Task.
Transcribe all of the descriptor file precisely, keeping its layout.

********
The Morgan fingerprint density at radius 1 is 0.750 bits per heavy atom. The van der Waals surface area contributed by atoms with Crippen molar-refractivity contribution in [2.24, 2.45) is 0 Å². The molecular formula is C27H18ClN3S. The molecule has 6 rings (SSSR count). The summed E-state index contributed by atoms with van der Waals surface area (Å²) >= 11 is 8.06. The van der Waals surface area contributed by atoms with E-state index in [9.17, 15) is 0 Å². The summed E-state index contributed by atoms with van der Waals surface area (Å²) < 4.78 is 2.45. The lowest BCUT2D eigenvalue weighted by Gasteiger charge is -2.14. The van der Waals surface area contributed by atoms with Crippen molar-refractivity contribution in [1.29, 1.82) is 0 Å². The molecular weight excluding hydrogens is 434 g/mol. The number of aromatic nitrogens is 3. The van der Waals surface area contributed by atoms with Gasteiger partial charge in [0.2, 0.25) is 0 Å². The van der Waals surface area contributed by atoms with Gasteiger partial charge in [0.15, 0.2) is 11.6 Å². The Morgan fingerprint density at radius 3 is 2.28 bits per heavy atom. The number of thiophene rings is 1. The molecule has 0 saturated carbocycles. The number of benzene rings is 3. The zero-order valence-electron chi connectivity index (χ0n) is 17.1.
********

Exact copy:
The Morgan fingerprint density at radius 1 is 0.750 bits per heavy atom. The van der Waals surface area contributed by atoms with Crippen molar-refractivity contribution in [2.24, 2.45) is 0 Å². The molecular formula is C27H18ClN3S. The molecule has 6 rings (SSSR count). The summed E-state index contributed by atoms with van der Waals surface area (Å²) >= 11 is 8.06. The van der Waals surface area contributed by atoms with E-state index in [9.17, 15) is 0 Å². The summed E-state index contributed by atoms with van der Waals surface area (Å²) < 4.78 is 2.45. The lowest BCUT2D eigenvalue weighted by Gasteiger charge is -2.14. The van der Waals surface area contributed by atoms with Crippen molar-refractivity contribution in [1.29, 1.82) is 0 Å². The molecular weight excluding hydrogens is 434 g/mol. The number of aromatic nitrogens is 3. The van der Waals surface area contributed by atoms with Gasteiger partial charge in [0.2, 0.25) is 0 Å². The van der Waals surface area contributed by atoms with Gasteiger partial charge in [0.15, 0.2) is 11.6 Å². The Morgan fingerprint density at radius 3 is 2.28 bits per heavy atom. The number of thiophene rings is 1. The molecule has 0 saturated carbocycles. The number of benzene rings is 3. The zero-order valence-electron chi connectivity index (χ0n) is 17.1.